Like it or not, Singapore suffers from a tuition syndrome. Driven by a culture of kiasu (Singlish for “afraid to lose”) and/or kiasi (Singlish for “afraid to die”), children are sent to a whole host of supplementary classes/workshops/boot camps before and after school to better augment and consolidate the concepts taught in school and learn new, more advanced concepts ahead of their peers. Because almost everyone (70%, to be precise) goes for tuition for one subject or another (usually for several), the few who do not may feel that they are at a disadvantage.
For the non-Singaporeans, each phase of a student’s life (prior to Poly/Uni) is usually marked by a great, big, scary, (potentially) life-determining exam. The peak season for tuition comes about 6 months to 1 year before these big exams (Sorry, who am I kidding? Tuition season is all year round.).
Primary School – Primary School Leaving Examination (PSLE)
Secondary School – GCE O Levels (4 year programme), N Levels (5 year programme)
*Several schools have moved onto the Integrated Programme (IP) where students prepare solely for the A Levels at the end of 6 years.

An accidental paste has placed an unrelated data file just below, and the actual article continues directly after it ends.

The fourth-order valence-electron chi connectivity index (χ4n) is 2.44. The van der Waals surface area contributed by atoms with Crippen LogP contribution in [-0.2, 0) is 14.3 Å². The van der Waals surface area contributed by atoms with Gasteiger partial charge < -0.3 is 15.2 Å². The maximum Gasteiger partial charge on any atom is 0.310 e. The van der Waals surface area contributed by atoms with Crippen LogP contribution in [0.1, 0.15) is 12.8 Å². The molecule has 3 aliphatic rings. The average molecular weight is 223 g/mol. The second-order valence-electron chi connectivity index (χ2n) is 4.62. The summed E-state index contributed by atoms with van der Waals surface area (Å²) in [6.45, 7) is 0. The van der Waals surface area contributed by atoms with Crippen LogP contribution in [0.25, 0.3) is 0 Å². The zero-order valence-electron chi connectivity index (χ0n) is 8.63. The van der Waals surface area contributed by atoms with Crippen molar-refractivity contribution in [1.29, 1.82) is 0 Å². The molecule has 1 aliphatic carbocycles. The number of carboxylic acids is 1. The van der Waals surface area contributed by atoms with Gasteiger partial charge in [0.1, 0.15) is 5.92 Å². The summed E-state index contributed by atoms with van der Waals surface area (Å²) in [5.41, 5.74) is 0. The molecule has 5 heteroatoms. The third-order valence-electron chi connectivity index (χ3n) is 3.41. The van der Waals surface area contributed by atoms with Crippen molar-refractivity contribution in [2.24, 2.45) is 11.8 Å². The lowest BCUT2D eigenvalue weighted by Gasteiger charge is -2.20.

Junior College – GCE A Levels
**Instead of JC/Poly, some may choose to attend NITEC/ITE instead.
Consequently, students feel highly anxious and pressured to do well. There is a premium placed on attaining good grades and the need/desire/fear/pressure to do well comes at the expense of learning for the sake of learning and enjoying the process of learning.
My most poignant memory of education as a child is one that involves my mother. While I will not go as far as to label her as a Tiger Mom, I would admit that her notion of parenting and educating, was that of tough love.
As an 8 year old, Chinese was a subject I loved in kindergarten (because it was fun and I loved to collect colourful, glittery stickers from acing my 听写 (spelling test)) but slowly grew to dislike in primary school because it was not cool enough (for some context, you may wish to read this).
When I did not do well for a Chinese test, my mother was furious. She made me stay up late and forced me to write “白云” (Mandarin for “white cloud”) over and over again. It was a quarter to midnight, and my father was concerned about me staying way past my usual bed time (At 8 years old, a 9PM bedtime feels like punishment. At 24, a 9PM bedtime is LUXURY. But I digress!). Then, I painstakingly wrote the same two characters over and over again, with the foolscap paper slowly soaking up the tears that represented my defiance.